It's a part of London that's very much lost in time. The Daily Mail did a great story on the street here. I hope London somehow manages to save this remarkable slice of artistic history.
PERFUME AND PAINT
Even Hermès head perfumer Jean-Claude Ravello admitted he loves to watercolour in a recent issue of Sphere magazine. "When I was growing up I wanted to be a painter..."
AN ARTISTIC APARTMENT
If you've never seen Jeanne Lanvin's apartment in the Arts Decoratifs Museum in Paris, put it on The List. It's one of the most extraordinary spaces you'll ever see. From the leopard toilet seats to the elegant blue boudoir, it's an exquisite display of style, craftsmanship, creativity and colour.
MORE ART IN VOGUE
British Vogue channels its inner Yves Klein in tribute to the National Gallery's exhibition.
THE MYSTERY OF BLUE
A gorgeous new book on the history of blue, Blue Mythologies: Reflections on a Colour, by Carol Mavor. (Reaktion Books.)
And lastly, while I was in Asia I was greatly saddened to hear of the death of one of my authors while I was a book editor, the legendary Massimo Vignelli.
Massimo was not only one of the world's most talented designers, he was also one of the loveliest souls I've ever had the privilege of meeting. We worked on his biography, A–Z together, and when I was heading to New York for work I emailed to see if he was free for lunch? It would be my treat, I added. Of course, he said graciously, and gave me the directions to a famous restaurant called Jean-Georges, at 1 Central Park West. Well, I knew, looking up at Jean-Georges, that was going to cost more than my book editor's salary allowed.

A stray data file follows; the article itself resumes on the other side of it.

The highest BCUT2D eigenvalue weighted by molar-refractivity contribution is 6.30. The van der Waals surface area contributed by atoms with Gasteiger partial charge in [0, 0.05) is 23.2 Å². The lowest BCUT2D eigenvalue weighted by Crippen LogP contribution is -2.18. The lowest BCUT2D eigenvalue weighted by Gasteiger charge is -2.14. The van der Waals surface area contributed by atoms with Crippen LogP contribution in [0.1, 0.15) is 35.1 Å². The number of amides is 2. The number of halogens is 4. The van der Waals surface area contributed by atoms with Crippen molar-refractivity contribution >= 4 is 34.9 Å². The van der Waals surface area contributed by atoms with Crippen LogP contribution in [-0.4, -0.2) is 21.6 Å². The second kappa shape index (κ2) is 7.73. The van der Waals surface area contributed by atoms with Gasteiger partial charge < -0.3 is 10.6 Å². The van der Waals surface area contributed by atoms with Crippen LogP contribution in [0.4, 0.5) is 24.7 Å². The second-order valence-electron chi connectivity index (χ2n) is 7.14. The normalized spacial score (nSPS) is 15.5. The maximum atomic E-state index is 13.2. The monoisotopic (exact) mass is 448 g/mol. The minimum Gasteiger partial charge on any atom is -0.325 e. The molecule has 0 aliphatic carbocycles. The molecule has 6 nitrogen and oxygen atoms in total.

We lunched for three hours. I tried not to think of the cost. He told me hilarious stories of his life, including the day Jackie O came to see him, and how she tried to seduce him into designing a book for her. (He was nervous because his beautiful wife Leila also worked in their office, and if Jackie's hand kept moving the way it was going, well, he didn't want to be caught doing something he wasn't actually doing!) When mid-afternoon rolled around, he reluctantly made moves to leave. I gulped, thinking of the bill. "Unfortunately, I have to leave you," he said. "I'm being given the keys to New York City this evening." Not of word of this honour during lunch. Humble until the very end. Massimo and his assistant left and when I asked for the bill, the waiter told me he'd already paid.
On the way home, I picked up a copy of New York Magazine. Not surprisingly, Massimo's face was on the cover.
Massimo and Leila's studio in New York (above) was one of the most extraordinary spaces in the city; just as extraordinary as the design legacy he left. From the iconic New York Subway map (below) to logos and branding for Bloomingdale's (think of the famous bag), Benetton, American Airlines, Ducatti and countless others, Massimo Vignelli's designs will live on in our culture, showing that art really is an integral part of the fabric of our society.
Thank you Massimo. You were a joy to work with.